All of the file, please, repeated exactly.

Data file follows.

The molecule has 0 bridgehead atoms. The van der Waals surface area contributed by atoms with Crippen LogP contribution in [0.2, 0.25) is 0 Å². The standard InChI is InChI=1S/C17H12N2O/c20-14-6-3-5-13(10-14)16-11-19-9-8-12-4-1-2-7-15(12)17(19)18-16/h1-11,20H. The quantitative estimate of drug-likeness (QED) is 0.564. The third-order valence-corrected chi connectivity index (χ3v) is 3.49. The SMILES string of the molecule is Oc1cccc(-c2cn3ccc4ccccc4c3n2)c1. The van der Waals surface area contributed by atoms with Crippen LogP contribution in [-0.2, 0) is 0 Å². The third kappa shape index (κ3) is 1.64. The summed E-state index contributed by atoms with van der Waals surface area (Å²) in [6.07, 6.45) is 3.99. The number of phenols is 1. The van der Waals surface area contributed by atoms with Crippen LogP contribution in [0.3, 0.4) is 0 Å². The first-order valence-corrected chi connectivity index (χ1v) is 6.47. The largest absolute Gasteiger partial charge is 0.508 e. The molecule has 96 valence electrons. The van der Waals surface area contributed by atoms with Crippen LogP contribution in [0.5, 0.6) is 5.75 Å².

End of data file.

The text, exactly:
The molecule has 0 bridgehead atoms. The van der Waals surface area contributed by atoms with Crippen LogP contribution in [0.2, 0.25) is 0 Å². The standard InChI is InChI=1S/C17H12N2O/c20-14-6-3-5-13(10-14)16-11-19-9-8-12-4-1-2-7-15(12)17(19)18-16/h1-11,20H. The quantitative estimate of drug-likeness (QED) is 0.564. The third-order valence-corrected chi connectivity index (χ3v) is 3.49. The SMILES string of the molecule is Oc1cccc(-c2cn3ccc4ccccc4c3n2)c1. The van der Waals surface area contributed by atoms with Crippen LogP contribution in [-0.2, 0) is 0 Å². The third kappa shape index (κ3) is 1.64. The summed E-state index contributed by atoms with van der Waals surface area (Å²) in [6.07, 6.45) is 3.99. The number of phenols is 1. The van der Waals surface area contributed by atoms with Crippen LogP contribution in [0.3, 0.4) is 0 Å². The first-order valence-corrected chi connectivity index (χ1v) is 6.47. The largest absolute Gasteiger partial charge is 0.508 e. The molecule has 96 valence electrons. The van der Waals surface area contributed by atoms with Crippen LogP contribution in [0.5, 0.6) is 5.75 Å².